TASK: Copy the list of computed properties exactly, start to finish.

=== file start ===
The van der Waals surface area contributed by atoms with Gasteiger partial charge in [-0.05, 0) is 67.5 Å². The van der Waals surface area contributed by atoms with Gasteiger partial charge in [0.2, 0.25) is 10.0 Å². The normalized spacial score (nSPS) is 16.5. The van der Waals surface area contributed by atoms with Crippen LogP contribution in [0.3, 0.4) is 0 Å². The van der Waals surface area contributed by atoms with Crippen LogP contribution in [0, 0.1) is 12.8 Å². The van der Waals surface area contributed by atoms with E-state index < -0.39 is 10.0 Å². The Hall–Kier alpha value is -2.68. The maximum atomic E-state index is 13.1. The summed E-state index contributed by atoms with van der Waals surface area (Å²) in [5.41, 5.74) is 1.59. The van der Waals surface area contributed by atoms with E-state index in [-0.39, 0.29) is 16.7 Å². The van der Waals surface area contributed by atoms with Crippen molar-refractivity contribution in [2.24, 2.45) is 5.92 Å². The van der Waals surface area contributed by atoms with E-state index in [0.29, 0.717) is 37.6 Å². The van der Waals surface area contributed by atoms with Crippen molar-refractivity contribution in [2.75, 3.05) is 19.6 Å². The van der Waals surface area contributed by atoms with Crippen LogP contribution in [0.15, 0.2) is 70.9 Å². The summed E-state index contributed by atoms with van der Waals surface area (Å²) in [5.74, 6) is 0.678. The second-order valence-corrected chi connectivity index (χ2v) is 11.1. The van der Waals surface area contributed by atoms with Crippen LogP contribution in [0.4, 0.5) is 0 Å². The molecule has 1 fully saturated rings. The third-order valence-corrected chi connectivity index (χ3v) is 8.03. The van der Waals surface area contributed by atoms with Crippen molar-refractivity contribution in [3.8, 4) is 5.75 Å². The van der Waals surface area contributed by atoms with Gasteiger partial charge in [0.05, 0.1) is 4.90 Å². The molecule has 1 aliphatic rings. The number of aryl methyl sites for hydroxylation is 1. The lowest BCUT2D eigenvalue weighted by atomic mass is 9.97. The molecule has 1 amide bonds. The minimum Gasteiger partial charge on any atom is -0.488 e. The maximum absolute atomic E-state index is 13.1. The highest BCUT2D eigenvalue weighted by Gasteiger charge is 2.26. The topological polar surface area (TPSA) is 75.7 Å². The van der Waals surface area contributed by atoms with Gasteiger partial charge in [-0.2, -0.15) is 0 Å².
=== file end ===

The van der Waals surface area contributed by atoms with Gasteiger partial charge in [-0.05, 0) is 67.5 Å². The van der Waals surface area contributed by atoms with Gasteiger partial charge in [0.2, 0.25) is 10.0 Å². The normalized spacial score (nSPS) is 16.5. The van der Waals surface area contributed by atoms with Crippen LogP contribution in [0.3, 0.4) is 0 Å². The van der Waals surface area contributed by atoms with Crippen LogP contribution in [0, 0.1) is 12.8 Å². The van der Waals surface area contributed by atoms with E-state index < -0.39 is 10.0 Å². The Hall–Kier alpha value is -2.68. The maximum atomic E-state index is 13.1. The summed E-state index contributed by atoms with van der Waals surface area (Å²) in [5.41, 5.74) is 1.59. The van der Waals surface area contributed by atoms with E-state index in [-0.39, 0.29) is 16.7 Å². The van der Waals surface area contributed by atoms with Crippen molar-refractivity contribution in [2.24, 2.45) is 5.92 Å². The van der Waals surface area contributed by atoms with E-state index in [0.29, 0.717) is 37.6 Å². The van der Waals surface area contributed by atoms with Crippen molar-refractivity contribution in [2.75, 3.05) is 19.6 Å². The van der Waals surface area contributed by atoms with Crippen LogP contribution in [0.15, 0.2) is 70.9 Å². The summed E-state index contributed by atoms with van der Waals surface area (Å²) in [5.74, 6) is 0.678. The second-order valence-corrected chi connectivity index (χ2v) is 11.1. The van der Waals surface area contributed by atoms with Crippen LogP contribution in [0.4, 0.5) is 0 Å². The molecule has 1 fully saturated rings. The third-order valence-corrected chi connectivity index (χ3v) is 8.03. The van der Waals surface area contributed by atoms with Crippen molar-refractivity contribution in [3.8, 4) is 5.75 Å². The van der Waals surface area contributed by atoms with Gasteiger partial charge in [0.05, 0.1) is 4.90 Å². The molecule has 1 aliphatic rings. The number of aryl methyl sites for hydroxylation is 1. The lowest BCUT2D eigenvalue weighted by atomic mass is 9.97. The molecule has 1 amide bonds. The minimum Gasteiger partial charge on any atom is -0.488 e. The maximum absolute atomic E-state index is 13.1. The highest BCUT2D eigenvalue weighted by Gasteiger charge is 2.26. The topological polar surface area (TPSA) is 75.7 Å². The van der Waals surface area contributed by atoms with Gasteiger partial charge in [-0.2, -0.15) is 0 Å².